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Re: Post-quantum secure hierachical deterministic key derivation

From: Martin Schanzenbach
Subject: Re: Post-quantum secure hierachical deterministic key derivation
Date: Wed, 23 Dec 2020 20:30:58 +0900
User-agent: Evolution 3.38.1 (3.38.1-1.fc33)

On Wed, 2020-12-23 at 12:14 +0100, Jeff Burdges wrote:
> > On 23 Dec 2020, at 11:03, Martin Schanzenbach <
> >> wrote:
> > From what I understood this is not the problem they are concerned
> > with
> > specifically. They propose that there is initially a master secret
> > "msk" and master public key (mpk).
> > This master secret is used to derive a single "hot" sk (and pk)
> > once.
> > After that, the msk (and mpk) becomes "cold" and cannot be used to
> > futher deterministically derive wallets.
> > (See the third paragraph in 1.2.)
> You can derive an unlimited number of secret keys from some
> randomness using a stream cipher, so no that’s not what’s happens.
> You only need the commutative diagram of compatible public and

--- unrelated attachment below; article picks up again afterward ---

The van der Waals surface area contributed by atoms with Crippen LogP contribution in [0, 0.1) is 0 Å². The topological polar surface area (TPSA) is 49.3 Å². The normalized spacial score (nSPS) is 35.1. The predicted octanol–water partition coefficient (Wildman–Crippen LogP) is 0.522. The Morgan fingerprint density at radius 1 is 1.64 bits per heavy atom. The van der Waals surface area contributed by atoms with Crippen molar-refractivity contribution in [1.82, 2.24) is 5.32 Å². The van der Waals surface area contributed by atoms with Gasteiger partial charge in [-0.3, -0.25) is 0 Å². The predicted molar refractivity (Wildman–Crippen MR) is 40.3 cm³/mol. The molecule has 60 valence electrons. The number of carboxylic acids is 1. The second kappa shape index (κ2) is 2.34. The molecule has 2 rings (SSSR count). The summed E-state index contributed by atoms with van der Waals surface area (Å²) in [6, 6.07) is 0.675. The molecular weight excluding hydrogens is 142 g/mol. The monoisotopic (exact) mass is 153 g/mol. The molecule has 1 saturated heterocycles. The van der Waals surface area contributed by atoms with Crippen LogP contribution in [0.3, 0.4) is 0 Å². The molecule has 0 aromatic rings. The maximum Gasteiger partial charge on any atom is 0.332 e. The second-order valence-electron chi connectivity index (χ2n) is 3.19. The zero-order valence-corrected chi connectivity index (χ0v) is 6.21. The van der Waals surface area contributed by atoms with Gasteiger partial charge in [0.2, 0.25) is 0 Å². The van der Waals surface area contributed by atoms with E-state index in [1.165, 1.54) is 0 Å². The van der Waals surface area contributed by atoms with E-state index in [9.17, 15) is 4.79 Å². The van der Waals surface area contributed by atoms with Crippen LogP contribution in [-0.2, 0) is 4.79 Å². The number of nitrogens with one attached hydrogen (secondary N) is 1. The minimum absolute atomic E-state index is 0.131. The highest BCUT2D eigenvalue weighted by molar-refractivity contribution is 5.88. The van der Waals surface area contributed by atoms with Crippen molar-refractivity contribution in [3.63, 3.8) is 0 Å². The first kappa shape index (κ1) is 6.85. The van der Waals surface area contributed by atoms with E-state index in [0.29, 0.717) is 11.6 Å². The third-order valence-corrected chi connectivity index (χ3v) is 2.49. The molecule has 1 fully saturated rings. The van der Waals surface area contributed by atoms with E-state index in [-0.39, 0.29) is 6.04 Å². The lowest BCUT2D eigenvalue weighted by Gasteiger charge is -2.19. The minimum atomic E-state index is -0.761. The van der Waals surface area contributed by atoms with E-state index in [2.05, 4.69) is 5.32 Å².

> private derivation paths if you give someone else the power to derive
> your new public key for you, and then you later derive its secret
> key.  This means the randomness cannot be trusted, well unless you
> use fancy zk proofs like MuSig-DN does.

But they do. See also 4.3 last paragraph for more details on how a
counter could be used for hot wallets.


> > So in my interpretation, the constraint is that every future
> > derivation
> > of a wallet key pair sk'/pk' is not done using the msk/mpk, but the
> > already derived sks (hence "rerandomization" without the "cold"
> > msk).
> > In GNS, however, we do not have this problem. We could always
> > derive
> > from msk unless we want to support cold storage of the zone keys.
> The point is someone else controls the derivation in GNS too.
> In tor, only the directory authority control this, but mostly they’re
> honest.
> > > I think linkability is a concern for Tor, maybe not GNS not sure.
> > > Also enough blockchain folk believe in unlinkability that being
> > > linkable arguably makes things worse, not sure really though. 
> > > I’d
> > > expect linkability to be harder.
> > 
> > I think it could be a problem if you could determine that a derived
> > public key pk' which you do not know the root master key is
> > linkable to
> > another pk'' from which you do know the root master key.
> > The would compromise zone confidentiality (to some degree). Not
> > sure if
> > it would be a real problem, though as you still would not know HOW
> > it
> > was derived or what the record set contains.
> It’s a problem for Tor.  It’s also problem for the false sense of
> security that crypto currency people attribute to derivation.
> Jeff

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